Scientist looking down microscope

The facility, based at the Milner Therapeutics Institute, will support the discovery of new medicines and diagnostics for chronic diseases by applying advanced biological and technological tools, including CRISPR gene editing.

A fantastic example of industry and academia working together to drive forward science that will have a real impact on people’s health in the UK and around the world.

Andy Neely

The University of Cambridge today announced a partnership with AstraZeneca and the Medical Research Council (MRC) to establish a new state-of-the-art functional genomics laboratory at the Milner Therapeutics Institute (MTI). The laboratory will become part of the UK’s Human Functional Genomics Initiative, contributing to the UK’s ambition of having the most advanced genomic healthcare system in the world.

Functional genomics investigates the effects and impacts of genetic changes in our DNA, and particularly how these contribute to disease. CRISPR makes it possible to test specific DNA alterations in a controlled way to investigate the effects and impacts of genetic changes in our DNA, revealing their effects on biological processes that cause disease. Finding these disease drivers is a key first step in the process of identifying potentially life-changing medicines for patients.

The new facility, which will be located within the MTI on the Cambridge Biomedical Campus, will provide researchers from across the UK with access to large-scale biological and technological tools and house an advanced automated arrayed-CRISPR screening platform. It is hoped that through the use of tools, such as CRISPR gene editing to provide insights into the relationship between genes and disease, scientists will discover new opportunities to develop therapies for chronic diseases including cardiovascular, respiratory and metabolic disease.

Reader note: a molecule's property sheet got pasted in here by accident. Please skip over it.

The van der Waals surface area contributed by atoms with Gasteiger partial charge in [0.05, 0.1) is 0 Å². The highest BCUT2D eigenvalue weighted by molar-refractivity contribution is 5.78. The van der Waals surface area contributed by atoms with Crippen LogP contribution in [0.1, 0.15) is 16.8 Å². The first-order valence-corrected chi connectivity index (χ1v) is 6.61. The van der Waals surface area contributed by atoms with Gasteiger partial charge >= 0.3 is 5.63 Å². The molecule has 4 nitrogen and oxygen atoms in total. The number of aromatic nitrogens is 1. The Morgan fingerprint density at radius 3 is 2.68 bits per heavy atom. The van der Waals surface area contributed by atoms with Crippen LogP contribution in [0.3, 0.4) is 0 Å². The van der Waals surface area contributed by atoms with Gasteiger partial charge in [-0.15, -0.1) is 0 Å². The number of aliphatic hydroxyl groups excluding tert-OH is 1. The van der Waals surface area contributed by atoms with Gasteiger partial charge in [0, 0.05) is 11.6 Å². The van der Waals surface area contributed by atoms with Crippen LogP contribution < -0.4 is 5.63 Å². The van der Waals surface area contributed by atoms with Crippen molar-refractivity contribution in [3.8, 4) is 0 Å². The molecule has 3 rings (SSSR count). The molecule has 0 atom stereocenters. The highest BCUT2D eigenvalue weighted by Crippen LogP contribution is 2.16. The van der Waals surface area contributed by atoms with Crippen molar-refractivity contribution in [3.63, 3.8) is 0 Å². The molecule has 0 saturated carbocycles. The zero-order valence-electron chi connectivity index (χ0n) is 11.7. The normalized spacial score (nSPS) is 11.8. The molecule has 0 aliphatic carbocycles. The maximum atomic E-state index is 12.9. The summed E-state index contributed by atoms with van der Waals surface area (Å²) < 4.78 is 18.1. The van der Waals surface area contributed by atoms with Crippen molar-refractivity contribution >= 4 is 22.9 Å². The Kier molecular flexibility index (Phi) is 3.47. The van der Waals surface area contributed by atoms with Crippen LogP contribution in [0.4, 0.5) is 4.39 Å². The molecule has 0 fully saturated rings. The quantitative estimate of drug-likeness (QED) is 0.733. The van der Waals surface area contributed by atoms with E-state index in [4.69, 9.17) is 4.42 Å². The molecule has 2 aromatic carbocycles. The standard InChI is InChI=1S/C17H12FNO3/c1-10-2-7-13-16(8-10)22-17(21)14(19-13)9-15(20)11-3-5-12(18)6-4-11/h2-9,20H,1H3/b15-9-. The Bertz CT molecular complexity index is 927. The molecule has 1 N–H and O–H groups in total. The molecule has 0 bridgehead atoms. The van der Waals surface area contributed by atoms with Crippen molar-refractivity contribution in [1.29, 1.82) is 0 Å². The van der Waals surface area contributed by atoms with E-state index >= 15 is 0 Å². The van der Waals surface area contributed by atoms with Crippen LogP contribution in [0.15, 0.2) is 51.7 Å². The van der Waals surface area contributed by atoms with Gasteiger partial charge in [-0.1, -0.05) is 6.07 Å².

Professor Tony Kouzarides, Director of the Milner Therapeutics Institute, said: “The best science is founded on collaboration, and I am delighted that the Milner Therapeutics Institute is partnering with the MRC and AstraZeneca to launch this unique functional genomics laboratory. This will enable sharing of expertise and resources to deliver new diagnostics and treatments for people with chronic diseases.”

Professor Andy Neely, Pro-Vice-Chancellor for Enterprise and Business Relations at the University of Cambridge, said: “This new collaboration with AstraZeneca and MRC is a fantastic example of industry and academia working together to drive forward science that will have a real impact on people’s health in the UK and around the world.”

Dr Jonathan Pearce, Director of Strategy and Planning, MRC, said: “We are working across UK Research and Innovation to improve health, ageing and wellbeing. Our investment in this new laboratory builds on the UK’s global leadership in genomics. Our support will enable the laboratory’s launch and provide access for researchers from across the UK. Through this investment, and the wider Human Functional Genomics Initiative, we will enhance the national ecosystem needed to improve our understanding of how genetic variance impacts health and disease.”

Sharon Barr, Executive Vice President, BioPharmaceuticals R&D, AstraZeneca, said: “Collaboration is crucial to achieving our ambition of transforming healthcare and delivering life-changing medicines for patients, and innovative partnership such as this one, allow us to share resources and expertise to advance science. This new laboratory created as part of the Human Functional Genomics Initiative, will be world-leading and will play a central role in shaping future functional genomics work across the UK and beyond.”

The lab, which is expected to become operational in 2024, will provide a centre of excellence and national resource that combines the strengths and expertise of academia and industry.  Its creation is part of a new partnership formed between MTI, AstraZeneca and MRC, and builds upon expertise gained through an existing collaboration between MTI, AstraZeneca and Cancer Research Horizons, known as the AstraZeneca-Cancer Research Horizons Functional Genomics Centre (FGC) that has been enabling advances in oncology research since 2018. The FGC is currently housed in the MTI and will be relocating next year.

MTI, AstraZeneca and the MRC’s Human Functional Genomics Initiative will share facilities, resources and knowledge working closely together to facilitate faster progress and innovations.

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